“The delay in getting the study to the city now means our staff and our consultant, David Abrams, have to review the information as received against previous data provided by the partners to determine any inconsistencies or funding gaps. This takes time, and we naturally hope to conclude that work as soon as possible,” Goodman said.
Abrams, principal of Atlanta-based Strategic Advisory Group, is receiving $18,750 from the city to be its stadium financial consultant. If Abrams works more than 50 hours for the city, he would be paid $375 per hour, according to records. He declined to comment on Beers’ concerns.
The AECOM report includes demographic and statistical data about the Las Vegas market and Major League Soccer. It suggests other stadium tenants could be a professional women’s soccer team and a men’s lacrosse franchise. The study says the stadium would host 80 to 90 events a year, with total annual attendance projected at 715,000 to 845,000.
The proposed stadium would include 34 suites and 1,000 club seats and have $6.6 million in annual operating expenses. The study says the stadium would have a net operating income of $1.7 million.
Besides Beers, fellow council members Bob Coffin and Stavros Anthony also oppose the tentative deal. Mayor Carolyn Goodman and Councilmen Steve Ross and Ricki Barlow support the subsidized stadium. Councilwoman Lois Tarkanian is undecided, which is why Wednesday’s vote on the nonbinding deal was delayed to Oct. 1.
Beers’ blog post on the alleged “$4 million hole” is here.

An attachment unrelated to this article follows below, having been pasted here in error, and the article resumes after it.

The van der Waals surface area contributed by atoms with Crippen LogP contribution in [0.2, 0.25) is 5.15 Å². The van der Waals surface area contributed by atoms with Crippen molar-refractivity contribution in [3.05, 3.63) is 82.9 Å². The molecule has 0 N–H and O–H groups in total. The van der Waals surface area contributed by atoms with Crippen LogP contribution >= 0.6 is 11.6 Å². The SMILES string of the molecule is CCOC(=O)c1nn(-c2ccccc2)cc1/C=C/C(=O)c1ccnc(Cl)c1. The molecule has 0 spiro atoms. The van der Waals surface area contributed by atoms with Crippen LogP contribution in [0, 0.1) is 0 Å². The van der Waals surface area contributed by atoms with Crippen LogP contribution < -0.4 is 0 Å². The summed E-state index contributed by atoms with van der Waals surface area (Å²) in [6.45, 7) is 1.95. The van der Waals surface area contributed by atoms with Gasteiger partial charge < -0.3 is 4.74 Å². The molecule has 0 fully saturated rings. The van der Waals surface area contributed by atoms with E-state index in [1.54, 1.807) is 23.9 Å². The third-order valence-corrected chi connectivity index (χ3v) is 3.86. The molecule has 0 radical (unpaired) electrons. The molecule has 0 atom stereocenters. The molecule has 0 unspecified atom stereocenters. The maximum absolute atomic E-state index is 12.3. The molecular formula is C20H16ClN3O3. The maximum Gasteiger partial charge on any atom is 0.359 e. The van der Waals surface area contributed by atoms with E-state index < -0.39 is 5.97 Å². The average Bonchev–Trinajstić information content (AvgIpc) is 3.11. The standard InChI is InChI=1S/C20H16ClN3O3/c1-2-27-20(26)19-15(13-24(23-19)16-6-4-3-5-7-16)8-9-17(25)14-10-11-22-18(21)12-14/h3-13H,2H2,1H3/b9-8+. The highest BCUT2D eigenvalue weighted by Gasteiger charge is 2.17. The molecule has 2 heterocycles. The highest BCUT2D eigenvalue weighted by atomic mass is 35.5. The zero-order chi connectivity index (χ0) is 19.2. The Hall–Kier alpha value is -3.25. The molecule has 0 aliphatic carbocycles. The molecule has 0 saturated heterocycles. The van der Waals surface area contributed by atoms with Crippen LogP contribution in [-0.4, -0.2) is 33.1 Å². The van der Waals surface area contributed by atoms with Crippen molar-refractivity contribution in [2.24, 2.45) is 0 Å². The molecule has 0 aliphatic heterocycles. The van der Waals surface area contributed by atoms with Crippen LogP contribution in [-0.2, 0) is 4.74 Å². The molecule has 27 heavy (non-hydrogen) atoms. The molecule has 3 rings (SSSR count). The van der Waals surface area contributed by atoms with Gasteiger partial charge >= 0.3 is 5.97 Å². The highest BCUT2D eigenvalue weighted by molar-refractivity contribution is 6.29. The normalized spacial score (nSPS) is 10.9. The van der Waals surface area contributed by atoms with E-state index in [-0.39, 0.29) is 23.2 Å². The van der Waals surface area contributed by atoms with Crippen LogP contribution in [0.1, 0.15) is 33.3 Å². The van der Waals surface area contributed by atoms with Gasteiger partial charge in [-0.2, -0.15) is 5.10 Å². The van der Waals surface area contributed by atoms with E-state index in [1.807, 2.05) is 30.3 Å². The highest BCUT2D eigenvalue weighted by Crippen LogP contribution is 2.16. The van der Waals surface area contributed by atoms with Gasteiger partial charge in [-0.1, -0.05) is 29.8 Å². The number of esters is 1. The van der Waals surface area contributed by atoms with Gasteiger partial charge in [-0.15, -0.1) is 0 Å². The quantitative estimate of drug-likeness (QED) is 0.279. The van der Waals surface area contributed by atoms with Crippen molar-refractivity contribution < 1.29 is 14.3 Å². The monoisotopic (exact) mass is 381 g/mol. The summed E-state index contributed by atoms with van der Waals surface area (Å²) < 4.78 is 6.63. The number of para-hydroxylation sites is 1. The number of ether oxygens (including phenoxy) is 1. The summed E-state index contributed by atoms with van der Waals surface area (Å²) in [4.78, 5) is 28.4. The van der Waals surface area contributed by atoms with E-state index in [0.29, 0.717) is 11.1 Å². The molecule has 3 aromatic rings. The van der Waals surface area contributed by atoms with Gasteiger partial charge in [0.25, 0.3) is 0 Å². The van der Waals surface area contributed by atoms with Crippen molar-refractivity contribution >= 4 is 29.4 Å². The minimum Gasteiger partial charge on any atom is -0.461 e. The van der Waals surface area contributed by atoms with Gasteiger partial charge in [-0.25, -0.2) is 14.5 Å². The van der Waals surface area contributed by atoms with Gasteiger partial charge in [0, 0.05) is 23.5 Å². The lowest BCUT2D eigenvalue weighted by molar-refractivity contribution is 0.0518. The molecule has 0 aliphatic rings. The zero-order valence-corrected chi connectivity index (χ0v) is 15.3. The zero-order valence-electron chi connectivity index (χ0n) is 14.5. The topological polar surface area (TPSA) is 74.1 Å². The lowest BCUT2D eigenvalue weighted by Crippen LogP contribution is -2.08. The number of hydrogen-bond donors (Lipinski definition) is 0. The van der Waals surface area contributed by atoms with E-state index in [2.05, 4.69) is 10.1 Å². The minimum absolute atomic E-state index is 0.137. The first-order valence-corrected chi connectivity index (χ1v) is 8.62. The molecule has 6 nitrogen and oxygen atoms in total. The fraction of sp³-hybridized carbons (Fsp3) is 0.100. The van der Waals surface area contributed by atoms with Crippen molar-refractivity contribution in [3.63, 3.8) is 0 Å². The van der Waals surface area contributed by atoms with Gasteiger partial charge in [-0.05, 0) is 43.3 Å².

The city has scheduled six meetings on the proposed stadium deal: Sept. 16, Centennial Hills Community Center, 6601 N. Buffalo Drive; Sept. 17, Doolittle Community Center, 1950 N. J St.; Sept 18, Rogich Middle School, 235 Pavilion Center Drive; Sept. 23, Durango Hills Community Center, 3521 N. Durango Drive, classroom C; Sept. 24, City Hall council chambers, 495 S. Main St., live on KCLV Channel 2; Sept. 25, Development Services Center, 333 N. Rancho Drive, Great Basin Room fifth floor. All meetings start at 6:30 p.m.
If Tarkanian joins Goodman, Barlow and Ross to support the nonbinding stadium deal on Oct. 1, then the council would vote on a final agreement in December.
In order to approve a final agreement, the council would have to vote in a supermajority — or a 5-2 vote — because the deal involves the city issuing bonds. But that would be a challenge because three councilmen — Coffin, Anthony and Beers — have voiced strong opposition to the proposed stadium deal.
Major League Soccer is expanding from 19 franchises to 24 teams, but there is only one expansion slot left. Las Vegas is competing against Sacramento, Calif., San Diego, Minneapolis, San Antonio and Austin, Texas, for the final spot.
“Compared to other MLS metro areas, the Las Vegas metro area is relatively small, with a smaller corporate base and lower income levels. However, the city of Las Vegas has a higher median household income than all but three MLS markets,” the report said.
Contact Alan Snel at email@example.com or 702-387-5273. Find him on Twitter: @BicycleManSnel.